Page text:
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Frank Hawley

Jul.31.2012Mullet Newsletter Article by Dave Shotsberger

The following article is by recent grad Dave Shotsberger.  He has a good friend who is literally a legend in Florida sprint car racing and pens a newsletter called the “MONTHLY MULLET WRAPPER” that goes out to most of the sprint car community, not only here but around the country too. Dave was asked to do a little write up on the school for the July/August MMW.


 Mulleteer, friend, sprint car driver, and fellow pilot recently went to the Frank Hawley Drag Racing School to qualify to drive straight liners. I asked Dave to pen a short article describing the experience and furnish photos chronicling the events. Read and enjoy.

Linda coming into my life has been an incredible blessing. Not only is she a fantastic person she is also a car nut. She loves car shows and hot rods. However, she has not been exposed to racing very much. With so many drag strips in the area we started going when we had nothing to do just to walk around and look at the different cars. After going to several local events and two Gatornationals one night at Orlando Speedworld she said, “Why don’t we try and do this?”

Hmmmmmm…… As a young boy I was fascinated by drag racing, playing with my Hot Wheels cars and reading every racing magazine I could convince my parents to buy. I would pester my Dad to take me to the little podunk strip in our area to watch the local guys. But with Williams Grove 5 miles away and the lure of sprint car racing I soon left drag racing behind.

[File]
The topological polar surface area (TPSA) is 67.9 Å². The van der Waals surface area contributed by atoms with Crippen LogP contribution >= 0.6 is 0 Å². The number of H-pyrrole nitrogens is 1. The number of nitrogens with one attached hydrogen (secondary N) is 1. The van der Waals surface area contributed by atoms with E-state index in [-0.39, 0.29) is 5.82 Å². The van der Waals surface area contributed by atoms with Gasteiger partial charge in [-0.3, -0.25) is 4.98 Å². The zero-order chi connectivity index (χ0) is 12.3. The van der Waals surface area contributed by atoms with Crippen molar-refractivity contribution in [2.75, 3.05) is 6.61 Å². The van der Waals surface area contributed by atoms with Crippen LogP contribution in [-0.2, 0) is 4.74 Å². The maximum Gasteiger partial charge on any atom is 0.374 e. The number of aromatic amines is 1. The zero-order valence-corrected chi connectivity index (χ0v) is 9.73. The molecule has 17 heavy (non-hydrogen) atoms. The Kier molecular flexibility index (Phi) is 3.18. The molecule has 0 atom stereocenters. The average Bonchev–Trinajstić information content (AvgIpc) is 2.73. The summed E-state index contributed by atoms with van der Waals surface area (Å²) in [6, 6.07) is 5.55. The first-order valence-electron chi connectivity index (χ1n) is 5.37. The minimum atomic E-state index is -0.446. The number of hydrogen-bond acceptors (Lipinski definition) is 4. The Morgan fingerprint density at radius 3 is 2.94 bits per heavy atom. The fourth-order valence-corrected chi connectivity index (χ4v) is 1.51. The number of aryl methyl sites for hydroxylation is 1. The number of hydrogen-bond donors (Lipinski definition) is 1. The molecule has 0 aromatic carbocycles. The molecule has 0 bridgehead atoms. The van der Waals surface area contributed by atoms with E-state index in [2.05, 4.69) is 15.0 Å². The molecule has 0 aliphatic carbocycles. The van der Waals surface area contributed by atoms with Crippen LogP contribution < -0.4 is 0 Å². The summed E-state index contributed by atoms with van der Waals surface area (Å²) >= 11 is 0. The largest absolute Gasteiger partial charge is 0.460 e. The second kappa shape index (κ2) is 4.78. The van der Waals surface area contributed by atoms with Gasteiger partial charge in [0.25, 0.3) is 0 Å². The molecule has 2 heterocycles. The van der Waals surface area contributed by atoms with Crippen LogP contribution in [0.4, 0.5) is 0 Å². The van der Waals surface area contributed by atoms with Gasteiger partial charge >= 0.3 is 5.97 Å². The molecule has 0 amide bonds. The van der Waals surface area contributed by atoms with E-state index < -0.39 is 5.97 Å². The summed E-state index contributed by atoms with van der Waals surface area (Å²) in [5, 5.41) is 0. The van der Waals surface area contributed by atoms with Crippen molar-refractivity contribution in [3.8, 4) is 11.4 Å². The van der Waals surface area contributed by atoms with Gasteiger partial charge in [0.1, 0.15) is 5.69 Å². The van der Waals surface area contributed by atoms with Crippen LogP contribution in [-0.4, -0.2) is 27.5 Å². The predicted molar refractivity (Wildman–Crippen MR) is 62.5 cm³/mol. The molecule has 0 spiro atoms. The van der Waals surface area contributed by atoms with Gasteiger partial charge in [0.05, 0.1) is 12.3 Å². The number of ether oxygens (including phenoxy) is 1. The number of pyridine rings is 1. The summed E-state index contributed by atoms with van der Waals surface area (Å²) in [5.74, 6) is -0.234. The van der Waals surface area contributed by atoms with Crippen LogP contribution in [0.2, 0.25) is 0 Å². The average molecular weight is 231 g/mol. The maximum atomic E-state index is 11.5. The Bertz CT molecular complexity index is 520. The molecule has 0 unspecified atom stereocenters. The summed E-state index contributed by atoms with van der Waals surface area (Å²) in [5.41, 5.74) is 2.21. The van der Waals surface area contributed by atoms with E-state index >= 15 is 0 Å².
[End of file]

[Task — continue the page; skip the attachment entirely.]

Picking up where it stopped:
There is a significant amount of drag racing activity in the Southeast. So why not try it? And what better way to “try before you buy” than going to a school? So we decided I would attend Frank Hawley’s Drag Racing School in Gainesville and see how that worked out. If it went well and the interest was still there we would consider the next step.

I’m sure most people in our area have been to Gainesville. If not then you may not know that we have a world class facility right here in our area. Gainesville is also one of the longest tracks on the national circuit which is perfect for students. Frank Hawley’s school has been in business for many years. I have heard of it but never realized the quality of the programs that they offer. And let me say right here this is a real school with real training not some hokey “experience”. Frank is the teacher. In addition to his broad background in this facet of the sport he is also a two time national Funny Car title holder.

I scheduled the class for mid-May. The study material provided prior to the course is well laid out and concise. It was at this point I realized this was going to be an interesting class. I thought for training you would stage the car, get familiar with the surroundings and when ready push on the throttle to start moving down the track. Not according to the instructions! Here is an excerpt from the instruction manual:

11. Stop at prestage. Locate transbrake button (don’t press it)

12. Inch forward. Stop when stage bulbs light.

13. Press and hold transbrake button